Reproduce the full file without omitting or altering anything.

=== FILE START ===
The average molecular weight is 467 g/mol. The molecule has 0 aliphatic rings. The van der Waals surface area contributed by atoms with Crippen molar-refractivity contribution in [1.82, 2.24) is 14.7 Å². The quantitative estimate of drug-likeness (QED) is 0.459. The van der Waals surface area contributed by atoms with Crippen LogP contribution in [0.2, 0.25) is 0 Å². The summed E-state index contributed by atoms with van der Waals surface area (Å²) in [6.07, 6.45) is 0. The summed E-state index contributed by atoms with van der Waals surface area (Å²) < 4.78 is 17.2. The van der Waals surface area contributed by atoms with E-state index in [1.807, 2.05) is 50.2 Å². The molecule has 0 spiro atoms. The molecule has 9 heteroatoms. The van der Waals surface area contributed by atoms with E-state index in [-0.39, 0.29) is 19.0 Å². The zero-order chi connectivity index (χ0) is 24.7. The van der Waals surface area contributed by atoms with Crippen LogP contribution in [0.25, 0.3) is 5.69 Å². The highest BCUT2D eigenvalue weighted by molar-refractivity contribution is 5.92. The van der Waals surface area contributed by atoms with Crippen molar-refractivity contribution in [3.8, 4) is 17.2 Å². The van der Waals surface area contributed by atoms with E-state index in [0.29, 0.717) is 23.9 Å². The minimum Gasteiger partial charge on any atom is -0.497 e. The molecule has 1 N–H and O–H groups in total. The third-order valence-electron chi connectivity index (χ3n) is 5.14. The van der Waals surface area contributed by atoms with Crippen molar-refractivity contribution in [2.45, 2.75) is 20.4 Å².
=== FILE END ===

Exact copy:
The average molecular weight is 467 g/mol. The molecule has 0 aliphatic rings. The van der Waals surface area contributed by atoms with Crippen molar-refractivity contribution in [1.82, 2.24) is 14.7 Å². The quantitative estimate of drug-likeness (QED) is 0.459. The van der Waals surface area contributed by atoms with Crippen LogP contribution in [0.2, 0.25) is 0 Å². The summed E-state index contributed by atoms with van der Waals surface area (Å²) in [6.07, 6.45) is 0. The summed E-state index contributed by atoms with van der Waals surface area (Å²) < 4.78 is 17.2. The van der Waals surface area contributed by atoms with E-state index in [1.807, 2.05) is 50.2 Å². The molecule has 0 spiro atoms. The molecule has 9 heteroatoms. The van der Waals surface area contributed by atoms with E-state index in [-0.39, 0.29) is 19.0 Å². The zero-order chi connectivity index (χ0) is 24.7. The van der Waals surface area contributed by atoms with Crippen LogP contribution in [0.25, 0.3) is 5.69 Å². The highest BCUT2D eigenvalue weighted by molar-refractivity contribution is 5.92. The van der Waals surface area contributed by atoms with Crippen molar-refractivity contribution in [3.8, 4) is 17.2 Å². The van der Waals surface area contributed by atoms with E-state index in [0.29, 0.717) is 23.9 Å². The minimum Gasteiger partial charge on any atom is -0.497 e. The molecule has 1 N–H and O–H groups in total. The third-order valence-electron chi connectivity index (χ3n) is 5.14. The van der Waals surface area contributed by atoms with Crippen molar-refractivity contribution in [2.45, 2.75) is 20.4 Å².